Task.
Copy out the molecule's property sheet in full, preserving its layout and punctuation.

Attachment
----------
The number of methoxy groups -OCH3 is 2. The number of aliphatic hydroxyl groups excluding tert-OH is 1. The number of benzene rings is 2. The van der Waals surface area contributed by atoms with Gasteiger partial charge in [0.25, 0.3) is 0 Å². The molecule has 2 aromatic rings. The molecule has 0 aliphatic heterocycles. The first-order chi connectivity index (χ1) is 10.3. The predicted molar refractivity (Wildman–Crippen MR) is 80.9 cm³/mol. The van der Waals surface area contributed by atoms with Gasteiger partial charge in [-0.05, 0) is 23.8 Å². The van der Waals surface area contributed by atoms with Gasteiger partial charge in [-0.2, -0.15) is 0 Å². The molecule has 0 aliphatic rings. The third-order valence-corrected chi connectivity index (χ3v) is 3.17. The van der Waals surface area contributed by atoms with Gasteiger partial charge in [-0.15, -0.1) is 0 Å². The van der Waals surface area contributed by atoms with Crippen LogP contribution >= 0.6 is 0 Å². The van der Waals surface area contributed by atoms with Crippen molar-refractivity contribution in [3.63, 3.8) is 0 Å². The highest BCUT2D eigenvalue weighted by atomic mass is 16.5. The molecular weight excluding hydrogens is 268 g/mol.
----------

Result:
The number of methoxy groups -OCH3 is 2. The number of aliphatic hydroxyl groups excluding tert-OH is 1. The number of benzene rings is 2. The van der Waals surface area contributed by atoms with Gasteiger partial charge in [0.25, 0.3) is 0 Å². The molecule has 2 aromatic rings. The molecule has 0 aliphatic heterocycles. The first-order chi connectivity index (χ1) is 10.3. The predicted molar refractivity (Wildman–Crippen MR) is 80.9 cm³/mol. The van der Waals surface area contributed by atoms with Gasteiger partial charge in [-0.05, 0) is 23.8 Å². The van der Waals surface area contributed by atoms with Gasteiger partial charge in [-0.2, -0.15) is 0 Å². The molecule has 0 aliphatic rings. The third-order valence-corrected chi connectivity index (χ3v) is 3.17. The van der Waals surface area contributed by atoms with Gasteiger partial charge in [-0.15, -0.1) is 0 Å². The van der Waals surface area contributed by atoms with Crippen LogP contribution >= 0.6 is 0 Å². The van der Waals surface area contributed by atoms with Crippen molar-refractivity contribution in [3.63, 3.8) is 0 Å². The highest BCUT2D eigenvalue weighted by atomic mass is 16.5. The molecular weight excluding hydrogens is 268 g/mol.